The question of plant ownership is a loaded issue. On the crowdfunding page he wrote, “Other people will be growing these plants, but I hope Australia remembers who domesticated these plants and who brought them back to the nation’s attention and buy from Aboriginal growers rather than the mainstream companies who will be jumping on to the bandwagon. We don’t want to be dispossessed a second time.”

The Kakadu plum is an example of this dispossession. A traditional bush food, the plum is loaded with vitamin C. Big Pharma has been trying to patent extracts from the plum and in 2011 the cosmetics company Mary Kay, based in Texas, tried to patent the plum. So far, the pharmaceutical and cosmetic companies have been unsuccessful, but the wolf is at the door. Add to this the current situation where Aboriginal and Torres Strait Islander groups, in order to gain government funding, often have to sign over intellectual property rights to their traditional crops, and you can understand why Bruce Pascoe has created an Aboriginal-owned and run company.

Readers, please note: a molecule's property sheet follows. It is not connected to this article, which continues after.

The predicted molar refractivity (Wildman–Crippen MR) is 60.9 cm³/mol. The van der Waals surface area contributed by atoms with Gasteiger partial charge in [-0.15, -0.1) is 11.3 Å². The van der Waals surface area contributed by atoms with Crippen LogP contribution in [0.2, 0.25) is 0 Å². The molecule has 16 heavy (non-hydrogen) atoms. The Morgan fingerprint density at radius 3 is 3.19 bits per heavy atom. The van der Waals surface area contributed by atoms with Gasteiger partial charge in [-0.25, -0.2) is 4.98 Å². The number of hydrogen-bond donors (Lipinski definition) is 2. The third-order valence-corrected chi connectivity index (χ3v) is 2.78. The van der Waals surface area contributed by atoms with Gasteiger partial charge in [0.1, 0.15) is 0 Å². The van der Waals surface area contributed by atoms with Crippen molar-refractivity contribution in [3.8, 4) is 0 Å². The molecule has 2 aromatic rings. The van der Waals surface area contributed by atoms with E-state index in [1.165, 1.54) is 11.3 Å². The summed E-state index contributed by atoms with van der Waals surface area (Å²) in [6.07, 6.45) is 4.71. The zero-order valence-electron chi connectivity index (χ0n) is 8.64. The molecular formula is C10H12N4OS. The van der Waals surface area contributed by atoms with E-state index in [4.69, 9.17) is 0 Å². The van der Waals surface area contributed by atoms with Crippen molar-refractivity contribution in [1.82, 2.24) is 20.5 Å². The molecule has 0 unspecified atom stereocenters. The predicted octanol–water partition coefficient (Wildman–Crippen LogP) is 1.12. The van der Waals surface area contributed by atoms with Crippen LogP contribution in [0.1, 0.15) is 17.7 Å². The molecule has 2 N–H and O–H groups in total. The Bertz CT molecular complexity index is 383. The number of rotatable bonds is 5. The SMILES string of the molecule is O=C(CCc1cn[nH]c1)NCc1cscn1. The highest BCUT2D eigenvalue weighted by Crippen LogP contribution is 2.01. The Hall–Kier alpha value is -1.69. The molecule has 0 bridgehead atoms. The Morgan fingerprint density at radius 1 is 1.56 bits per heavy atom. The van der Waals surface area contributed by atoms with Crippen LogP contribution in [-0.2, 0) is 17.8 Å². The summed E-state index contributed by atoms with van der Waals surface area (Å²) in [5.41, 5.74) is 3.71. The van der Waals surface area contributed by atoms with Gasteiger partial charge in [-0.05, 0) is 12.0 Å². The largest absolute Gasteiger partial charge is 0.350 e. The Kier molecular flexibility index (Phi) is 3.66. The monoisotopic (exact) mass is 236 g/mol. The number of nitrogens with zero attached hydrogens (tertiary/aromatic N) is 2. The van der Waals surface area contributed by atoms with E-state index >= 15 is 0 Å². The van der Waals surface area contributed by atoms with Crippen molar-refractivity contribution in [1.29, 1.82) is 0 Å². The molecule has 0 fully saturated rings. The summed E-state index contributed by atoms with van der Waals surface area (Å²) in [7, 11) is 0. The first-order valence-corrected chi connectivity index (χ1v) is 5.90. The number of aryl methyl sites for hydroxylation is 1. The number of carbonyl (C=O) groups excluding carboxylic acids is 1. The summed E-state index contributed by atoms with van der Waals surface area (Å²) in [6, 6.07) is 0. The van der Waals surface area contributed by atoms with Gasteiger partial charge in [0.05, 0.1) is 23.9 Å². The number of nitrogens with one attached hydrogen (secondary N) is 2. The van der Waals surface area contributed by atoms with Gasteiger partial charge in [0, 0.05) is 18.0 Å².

The staples the Merian Munjie Food Company grows offer some ecological benefits – native grasses such as kangaroo grass and native millet are perennial crops. Perennial grasses have deep root structures that are suited to Australia’s dry soils and do not require ploughing. This means that the soil around perennial plants is less compacted and has a higher moisture content, and the farm requires less diesel inputs. Also, when you leave the roots of a plant in the ground instead of pulling them up every time you harvest, carbon is sequestered in the soil.

Staple grains such as kangaroo grass and native millet have been harvested for millennia, and are perennial crops well suited to Australia’s dry soils.

Which all sounds rosy, but it is complicated. In 2012, the Rural Industries Research and Development Corporation and Australian Native Food Industry Limited did a stocktake and found: “The Australian native food industry is small, vibrant and diverse. In 2010 farm gate production was valued at between $15 million and $25 million and direct employment in regional Australia was between 500 and 1000 individuals. Up to half of these individuals were Indigenous people living in remote communities.” Reading this, you could be forgiven for being optimistic. But although half of the people employed in these industries are Aboriginal, the majority of the profits go to non-Indigenous stakeholders.